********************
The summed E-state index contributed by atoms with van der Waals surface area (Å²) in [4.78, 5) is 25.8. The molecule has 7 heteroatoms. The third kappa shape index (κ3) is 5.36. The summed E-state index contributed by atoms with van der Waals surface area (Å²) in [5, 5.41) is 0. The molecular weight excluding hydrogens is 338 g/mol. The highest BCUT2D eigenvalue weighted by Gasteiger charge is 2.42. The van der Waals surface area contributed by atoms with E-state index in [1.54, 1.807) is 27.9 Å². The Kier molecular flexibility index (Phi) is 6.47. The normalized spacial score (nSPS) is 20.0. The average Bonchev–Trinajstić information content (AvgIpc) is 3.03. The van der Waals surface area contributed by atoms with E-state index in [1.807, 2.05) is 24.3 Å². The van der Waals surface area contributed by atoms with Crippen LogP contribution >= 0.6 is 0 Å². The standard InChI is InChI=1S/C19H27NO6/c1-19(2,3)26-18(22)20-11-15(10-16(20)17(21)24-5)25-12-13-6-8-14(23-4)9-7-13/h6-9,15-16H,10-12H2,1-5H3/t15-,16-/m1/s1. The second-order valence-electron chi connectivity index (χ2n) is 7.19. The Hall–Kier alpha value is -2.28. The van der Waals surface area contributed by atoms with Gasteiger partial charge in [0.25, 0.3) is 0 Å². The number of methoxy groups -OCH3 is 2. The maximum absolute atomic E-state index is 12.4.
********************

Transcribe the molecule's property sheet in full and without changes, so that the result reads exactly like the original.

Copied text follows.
The summed E-state index contributed by atoms with van der Waals surface area (Å²) in [4.78, 5) is 25.8. The molecule has 7 heteroatoms. The third kappa shape index (κ3) is 5.36. The summed E-state index contributed by atoms with van der Waals surface area (Å²) in [5, 5.41) is 0. The molecular weight excluding hydrogens is 338 g/mol. The highest BCUT2D eigenvalue weighted by Gasteiger charge is 2.42. The van der Waals surface area contributed by atoms with E-state index in [1.54, 1.807) is 27.9 Å². The Kier molecular flexibility index (Phi) is 6.47. The normalized spacial score (nSPS) is 20.0. The average Bonchev–Trinajstić information content (AvgIpc) is 3.03. The van der Waals surface area contributed by atoms with E-state index in [1.807, 2.05) is 24.3 Å². The van der Waals surface area contributed by atoms with Crippen LogP contribution >= 0.6 is 0 Å². The standard InChI is InChI=1S/C19H27NO6/c1-19(2,3)26-18(22)20-11-15(10-16(20)17(21)24-5)25-12-13-6-8-14(23-4)9-7-13/h6-9,15-16H,10-12H2,1-5H3/t15-,16-/m1/s1. The second-order valence-electron chi connectivity index (χ2n) is 7.19. The Hall–Kier alpha value is -2.28. The van der Waals surface area contributed by atoms with Gasteiger partial charge in [0.25, 0.3) is 0 Å². The number of methoxy groups -OCH3 is 2. The maximum absolute atomic E-state index is 12.4.